Saving Battery Power

Were in the day of "Portable Consumer Electronics" and as such, were all aware of how we need to save battery power.
With most devices, short of not using them there is not very much we can about saving battery power.
Laptops on the other hand have a wide array of settings that can greatly effect battery performance.

This list is some of my tried and true "Tips & Techniques" for maximizing the run time from a single charge.

  1. Make sure your hard drive is “Defragged”.
    A “Fragmented” hard drive is going to cause your hard drive to work harder to find the information it is wanting to retrieve.
    Any physical movement in the laptop (CD Drive included, that’s #2) is going to quickly deplete your battery.
    Having a regularly defragged hard drive also has the added benefit of increased performance…
  2. Empty out your CD / DVD Drive.
    Even if you don’t plan on using it, windows will spin up the disc from time to time as part of general windows activities.
    As we learnt in #1, any physical movement is a battery killer.
    If you need information that is on the CD / DVD, try copying the data to your hard drive.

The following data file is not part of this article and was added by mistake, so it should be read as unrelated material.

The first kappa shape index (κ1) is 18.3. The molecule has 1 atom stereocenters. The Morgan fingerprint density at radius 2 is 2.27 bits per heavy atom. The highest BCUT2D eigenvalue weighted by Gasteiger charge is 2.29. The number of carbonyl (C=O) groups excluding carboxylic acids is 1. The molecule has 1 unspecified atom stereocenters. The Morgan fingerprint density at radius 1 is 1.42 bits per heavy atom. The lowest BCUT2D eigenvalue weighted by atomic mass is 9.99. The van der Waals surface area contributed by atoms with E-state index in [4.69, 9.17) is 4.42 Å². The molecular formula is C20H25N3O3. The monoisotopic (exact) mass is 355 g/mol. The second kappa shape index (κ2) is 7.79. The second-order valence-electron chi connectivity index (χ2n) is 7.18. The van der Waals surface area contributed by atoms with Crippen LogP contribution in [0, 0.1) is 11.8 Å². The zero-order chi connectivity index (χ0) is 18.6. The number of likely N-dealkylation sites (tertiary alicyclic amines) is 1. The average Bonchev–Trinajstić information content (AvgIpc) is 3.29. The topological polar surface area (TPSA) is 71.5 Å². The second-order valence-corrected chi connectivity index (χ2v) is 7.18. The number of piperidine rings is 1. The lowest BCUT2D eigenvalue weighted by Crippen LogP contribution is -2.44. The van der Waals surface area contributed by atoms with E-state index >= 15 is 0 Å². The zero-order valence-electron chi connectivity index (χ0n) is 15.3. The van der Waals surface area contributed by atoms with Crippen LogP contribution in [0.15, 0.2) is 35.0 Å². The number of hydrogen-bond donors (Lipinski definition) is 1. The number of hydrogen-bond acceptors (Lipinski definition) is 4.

3. Still on the physical bandwagon, speakers also fall into the realm of battery killer.
    Disable any sound schemes that  may produce pleasant but un-needed bings and beeps
  4. Kill any background processes you do not explicitly need.
    ie. When you install a lot of “Freeware” or “Shareware” you usually get extra software that you did not intend on installing.
    These types of program usually add themselves to the start-up file within windows and as such they run at every boot. The extra “Clock cycles” need to process these programs are wasteful when talking about saving battery power.
    Weed out unnecessary programs running as start-ups by launching the System Configuration Utility from Run – Msconfig – Tab: Startup. Uncheck the programs which you don’t want to launch and reboot the computer once.
  5. Get familiar with power management through the ‘Power Options’ applet in the Control Panel. Both XP and Vista come with advanced power management features which shut off components like the monitor and/or the hard drive after specified intervals. This again depends on the chosen ‘Power Schemes’ (for XP) in the same applet. For instance in XP, ‘Max Battery’ under Power Schemes can be selected for maximum battery optimization.
  6. Hibernate is better than Sleep. Understanding the difference between the to is critical.
    Sleep, suspends all devices except from the RAM, therefore keeping your current state active (ie. Your programs and information are still there)
    Keeping the RAM active like this consumes battery power, albeit a small amount.
    Hibernate, the takes the contents of your RAM and rights its all to the hard drive, then totally powers down
    your laptop.
  7. We all know more RAM is better, but more RAM can also improve battery life.
    Having more RAM means your system will use less Virtual Memory, and as we know, virtual memory is just space on the hard drive, and again the less work we make the hard drive do the better. (do you notice any trends)
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